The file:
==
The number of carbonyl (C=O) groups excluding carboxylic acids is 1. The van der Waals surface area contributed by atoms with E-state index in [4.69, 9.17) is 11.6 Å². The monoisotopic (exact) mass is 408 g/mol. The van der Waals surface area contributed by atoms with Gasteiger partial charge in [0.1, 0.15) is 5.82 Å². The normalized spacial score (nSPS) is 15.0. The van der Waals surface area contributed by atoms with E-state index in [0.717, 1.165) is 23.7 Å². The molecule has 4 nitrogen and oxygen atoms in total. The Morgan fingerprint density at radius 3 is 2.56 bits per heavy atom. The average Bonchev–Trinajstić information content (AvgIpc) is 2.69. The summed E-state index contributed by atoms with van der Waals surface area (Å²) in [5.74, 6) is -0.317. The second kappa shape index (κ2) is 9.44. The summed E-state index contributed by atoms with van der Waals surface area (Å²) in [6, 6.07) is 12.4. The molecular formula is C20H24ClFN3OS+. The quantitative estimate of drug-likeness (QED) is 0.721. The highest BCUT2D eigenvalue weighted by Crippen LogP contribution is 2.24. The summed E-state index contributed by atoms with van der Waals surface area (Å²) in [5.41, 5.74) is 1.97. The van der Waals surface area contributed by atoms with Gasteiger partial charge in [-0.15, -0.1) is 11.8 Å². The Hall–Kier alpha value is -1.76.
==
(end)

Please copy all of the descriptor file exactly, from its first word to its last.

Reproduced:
The number of carbonyl (C=O) groups excluding carboxylic acids is 1. The van der Waals surface area contributed by atoms with E-state index in [4.69, 9.17) is 11.6 Å². The monoisotopic (exact) mass is 408 g/mol. The van der Waals surface area contributed by atoms with Gasteiger partial charge in [0.1, 0.15) is 5.82 Å². The normalized spacial score (nSPS) is 15.0. The van der Waals surface area contributed by atoms with E-state index in [0.717, 1.165) is 23.7 Å². The molecule has 4 nitrogen and oxygen atoms in total. The Morgan fingerprint density at radius 3 is 2.56 bits per heavy atom. The average Bonchev–Trinajstić information content (AvgIpc) is 2.69. The summed E-state index contributed by atoms with van der Waals surface area (Å²) in [5.74, 6) is -0.317. The second kappa shape index (κ2) is 9.44. The summed E-state index contributed by atoms with van der Waals surface area (Å²) in [6, 6.07) is 12.4. The molecular formula is C20H24ClFN3OS+. The quantitative estimate of drug-likeness (QED) is 0.721. The highest BCUT2D eigenvalue weighted by Crippen LogP contribution is 2.24. The summed E-state index contributed by atoms with van der Waals surface area (Å²) in [5.41, 5.74) is 1.97. The van der Waals surface area contributed by atoms with Gasteiger partial charge in [-0.15, -0.1) is 11.8 Å². The Hall–Kier alpha value is -1.76.